Monday, May 28, 2007

Purdue Course Work

Spring Semester 2008

MICROECONOMIC THEORY (ECON 513) This course concentrates on analytical economics applied to such topics as market structure, the nature and dimensions of competition, the concepts of demand and cost, incentives, market adjustments, labor supply, wage determination, and employment. We introduce participants to the construct of an economic model as a way to organize the thought process and gather information. In turn, we explore the use of the model to make predictions, as well as procedures for testing the implications and usefulness of such models (4 semester credit hours).

MANAGERIAL ACCOUNTING (MGMT 600/601) This course covers financial and managerial accounting principles and practices. The financial module includes an introduction to the accounting model followed by an examination of the financial statement effects of accounting policy choices for inventory, depreciables, revenues, and expenses. The managerial module examines the financial statement and internal decision-making implications of the contribution concept, as well as cost-volume-profit models, variable and absorption costing procedures, standard costing, and variance analysis (4 semester credit hours).

Fall Semester 2008

QUANTITATIVE METHODS (MGMT 670/671) This course deals with understanding and applying contemporary concepts and techniques for formulating, analyzing, and making decisions in the face of uncertainty. We study techniques that build on the fundamental concepts of probability, statistics, and decision analysis, with the objective of extracting decision information from data. These techniques also include methods for measuring and reconciling multiple conflicting objectives. We use case studies and actual databases in conjunction with appropriate interactive software to develop and apply methodology for analyzing, modeling, and solving management problems (4 semester credit hours).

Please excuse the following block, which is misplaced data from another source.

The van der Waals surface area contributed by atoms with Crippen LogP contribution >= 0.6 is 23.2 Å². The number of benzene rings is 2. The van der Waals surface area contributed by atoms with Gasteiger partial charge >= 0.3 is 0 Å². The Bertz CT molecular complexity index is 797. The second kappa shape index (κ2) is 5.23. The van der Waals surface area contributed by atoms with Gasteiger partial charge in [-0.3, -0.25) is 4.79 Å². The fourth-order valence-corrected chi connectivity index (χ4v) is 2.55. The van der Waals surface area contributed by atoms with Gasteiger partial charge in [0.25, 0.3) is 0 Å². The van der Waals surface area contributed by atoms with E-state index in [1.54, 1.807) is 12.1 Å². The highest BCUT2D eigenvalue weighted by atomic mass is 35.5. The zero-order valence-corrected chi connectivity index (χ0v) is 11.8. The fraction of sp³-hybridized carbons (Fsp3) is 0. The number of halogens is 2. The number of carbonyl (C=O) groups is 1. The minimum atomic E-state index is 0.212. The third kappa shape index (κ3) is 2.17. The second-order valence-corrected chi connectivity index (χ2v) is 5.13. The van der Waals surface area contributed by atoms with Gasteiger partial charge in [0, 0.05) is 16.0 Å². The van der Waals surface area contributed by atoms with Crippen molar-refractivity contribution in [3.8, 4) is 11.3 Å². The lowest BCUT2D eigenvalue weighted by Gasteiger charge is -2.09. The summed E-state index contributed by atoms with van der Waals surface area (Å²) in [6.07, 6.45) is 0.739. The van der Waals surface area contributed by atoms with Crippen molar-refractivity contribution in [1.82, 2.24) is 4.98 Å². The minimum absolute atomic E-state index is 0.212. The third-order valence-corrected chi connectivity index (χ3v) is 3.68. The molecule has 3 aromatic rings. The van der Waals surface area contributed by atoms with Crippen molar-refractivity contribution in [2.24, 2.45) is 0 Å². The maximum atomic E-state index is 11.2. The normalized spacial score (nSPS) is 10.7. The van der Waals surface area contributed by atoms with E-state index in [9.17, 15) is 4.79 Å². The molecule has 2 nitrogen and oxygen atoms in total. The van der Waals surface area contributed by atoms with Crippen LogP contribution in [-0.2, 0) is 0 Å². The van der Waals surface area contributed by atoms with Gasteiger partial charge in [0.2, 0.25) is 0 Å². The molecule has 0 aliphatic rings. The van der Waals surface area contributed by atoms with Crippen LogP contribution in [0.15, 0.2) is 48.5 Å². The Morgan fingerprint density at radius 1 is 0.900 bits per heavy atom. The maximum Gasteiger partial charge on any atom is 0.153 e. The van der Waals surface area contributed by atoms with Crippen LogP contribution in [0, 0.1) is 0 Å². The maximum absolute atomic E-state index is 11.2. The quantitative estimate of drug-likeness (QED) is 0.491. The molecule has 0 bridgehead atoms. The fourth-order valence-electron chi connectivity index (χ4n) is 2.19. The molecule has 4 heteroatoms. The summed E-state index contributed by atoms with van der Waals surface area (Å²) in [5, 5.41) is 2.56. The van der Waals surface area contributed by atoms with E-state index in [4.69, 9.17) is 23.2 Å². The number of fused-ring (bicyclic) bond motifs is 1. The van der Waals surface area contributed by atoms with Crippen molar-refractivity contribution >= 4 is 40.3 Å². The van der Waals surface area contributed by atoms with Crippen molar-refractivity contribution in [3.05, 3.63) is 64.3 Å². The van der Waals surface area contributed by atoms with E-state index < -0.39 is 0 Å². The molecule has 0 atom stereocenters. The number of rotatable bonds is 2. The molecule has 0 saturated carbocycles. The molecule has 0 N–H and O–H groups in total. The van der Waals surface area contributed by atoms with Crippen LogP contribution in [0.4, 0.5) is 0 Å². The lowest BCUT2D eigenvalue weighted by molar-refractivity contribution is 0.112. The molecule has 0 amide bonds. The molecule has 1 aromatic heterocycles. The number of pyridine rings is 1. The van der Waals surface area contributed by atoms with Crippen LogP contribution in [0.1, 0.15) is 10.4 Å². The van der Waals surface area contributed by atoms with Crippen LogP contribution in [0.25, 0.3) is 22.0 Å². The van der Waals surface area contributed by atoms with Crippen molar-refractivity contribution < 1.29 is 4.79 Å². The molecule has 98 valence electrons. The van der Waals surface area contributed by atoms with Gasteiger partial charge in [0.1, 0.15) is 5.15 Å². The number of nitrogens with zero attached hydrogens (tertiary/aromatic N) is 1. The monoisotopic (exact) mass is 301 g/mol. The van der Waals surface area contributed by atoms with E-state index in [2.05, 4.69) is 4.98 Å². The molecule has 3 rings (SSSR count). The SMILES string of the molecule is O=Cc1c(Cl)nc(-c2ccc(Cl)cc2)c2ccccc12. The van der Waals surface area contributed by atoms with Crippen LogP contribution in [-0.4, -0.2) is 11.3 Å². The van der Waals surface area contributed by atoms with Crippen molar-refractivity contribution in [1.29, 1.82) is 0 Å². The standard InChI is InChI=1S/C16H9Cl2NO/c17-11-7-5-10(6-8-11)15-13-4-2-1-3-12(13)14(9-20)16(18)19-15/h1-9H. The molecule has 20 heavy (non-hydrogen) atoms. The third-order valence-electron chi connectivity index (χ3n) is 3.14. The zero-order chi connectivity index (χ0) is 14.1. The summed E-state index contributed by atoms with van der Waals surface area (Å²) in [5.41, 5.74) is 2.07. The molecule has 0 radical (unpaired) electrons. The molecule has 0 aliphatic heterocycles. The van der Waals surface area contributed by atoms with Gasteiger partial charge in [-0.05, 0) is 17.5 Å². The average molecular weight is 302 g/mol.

ORGANIZATIONAL BEHAVIOR and HUMAN RESOURCE MANAGEMENT (OBHR 633/681) This course focuses on operational, managerial, and strategic-level human resource management concepts, issues, and decisions. We cover such topics as staffing and selection of employees, compensation and reward systems, performance appraisal, training and development, labor and industrial relations, and human resource planning. Central components of the study of behavior in organizations include individual, group, and intergroup behavior and their interactions with each other. We emphasize concrete people problems and day-to-day issues of managers, including such topics as socialization, motivation, communication, conflict, organizational design, and organizational change. Likewise, we emphasize analysis of cases describing actual business situations. The overall goal of the course is to provide managers with the tools necessary to make and implement crucial decisions in human resource management (4 semester credit hours).